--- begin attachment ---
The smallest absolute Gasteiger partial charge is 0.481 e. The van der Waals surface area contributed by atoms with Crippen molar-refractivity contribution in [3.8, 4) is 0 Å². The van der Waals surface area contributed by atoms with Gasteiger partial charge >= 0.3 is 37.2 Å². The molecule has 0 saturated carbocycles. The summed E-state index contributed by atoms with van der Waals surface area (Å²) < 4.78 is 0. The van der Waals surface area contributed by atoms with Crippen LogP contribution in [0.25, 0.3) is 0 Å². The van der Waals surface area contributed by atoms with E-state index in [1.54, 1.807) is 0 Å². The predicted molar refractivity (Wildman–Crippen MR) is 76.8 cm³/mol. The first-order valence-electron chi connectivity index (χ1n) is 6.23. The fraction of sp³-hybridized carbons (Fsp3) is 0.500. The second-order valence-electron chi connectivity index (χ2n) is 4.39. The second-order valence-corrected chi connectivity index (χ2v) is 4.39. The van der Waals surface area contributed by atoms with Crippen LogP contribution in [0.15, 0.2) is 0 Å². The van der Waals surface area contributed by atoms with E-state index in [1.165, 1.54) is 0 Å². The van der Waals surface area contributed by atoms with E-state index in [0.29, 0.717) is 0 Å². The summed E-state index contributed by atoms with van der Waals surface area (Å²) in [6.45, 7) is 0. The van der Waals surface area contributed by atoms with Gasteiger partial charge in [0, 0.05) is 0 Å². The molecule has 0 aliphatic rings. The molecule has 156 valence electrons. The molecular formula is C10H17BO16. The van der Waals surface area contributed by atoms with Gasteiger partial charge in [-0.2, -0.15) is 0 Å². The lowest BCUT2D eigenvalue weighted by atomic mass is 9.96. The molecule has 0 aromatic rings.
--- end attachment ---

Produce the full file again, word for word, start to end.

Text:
The smallest absolute Gasteiger partial charge is 0.481 e. The van der Waals surface area contributed by atoms with Crippen molar-refractivity contribution in [3.8, 4) is 0 Å². The van der Waals surface area contributed by atoms with Gasteiger partial charge >= 0.3 is 37.2 Å². The molecule has 0 saturated carbocycles. The summed E-state index contributed by atoms with van der Waals surface area (Å²) < 4.78 is 0. The van der Waals surface area contributed by atoms with Crippen LogP contribution in [0.25, 0.3) is 0 Å². The van der Waals surface area contributed by atoms with E-state index in [1.54, 1.807) is 0 Å². The predicted molar refractivity (Wildman–Crippen MR) is 76.8 cm³/mol. The first-order valence-electron chi connectivity index (χ1n) is 6.23. The fraction of sp³-hybridized carbons (Fsp3) is 0.500. The second-order valence-electron chi connectivity index (χ2n) is 4.39. The second-order valence-corrected chi connectivity index (χ2v) is 4.39. The van der Waals surface area contributed by atoms with Crippen LogP contribution in [0.15, 0.2) is 0 Å². The van der Waals surface area contributed by atoms with E-state index in [1.165, 1.54) is 0 Å². The van der Waals surface area contributed by atoms with E-state index in [0.29, 0.717) is 0 Å². The summed E-state index contributed by atoms with van der Waals surface area (Å²) in [6.45, 7) is 0. The van der Waals surface area contributed by atoms with Gasteiger partial charge in [0, 0.05) is 0 Å². The molecule has 0 aliphatic rings. The molecule has 156 valence electrons. The molecular formula is C10H17BO16. The van der Waals surface area contributed by atoms with Gasteiger partial charge in [-0.2, -0.15) is 0 Å². The lowest BCUT2D eigenvalue weighted by atomic mass is 9.96. The molecule has 0 aromatic rings.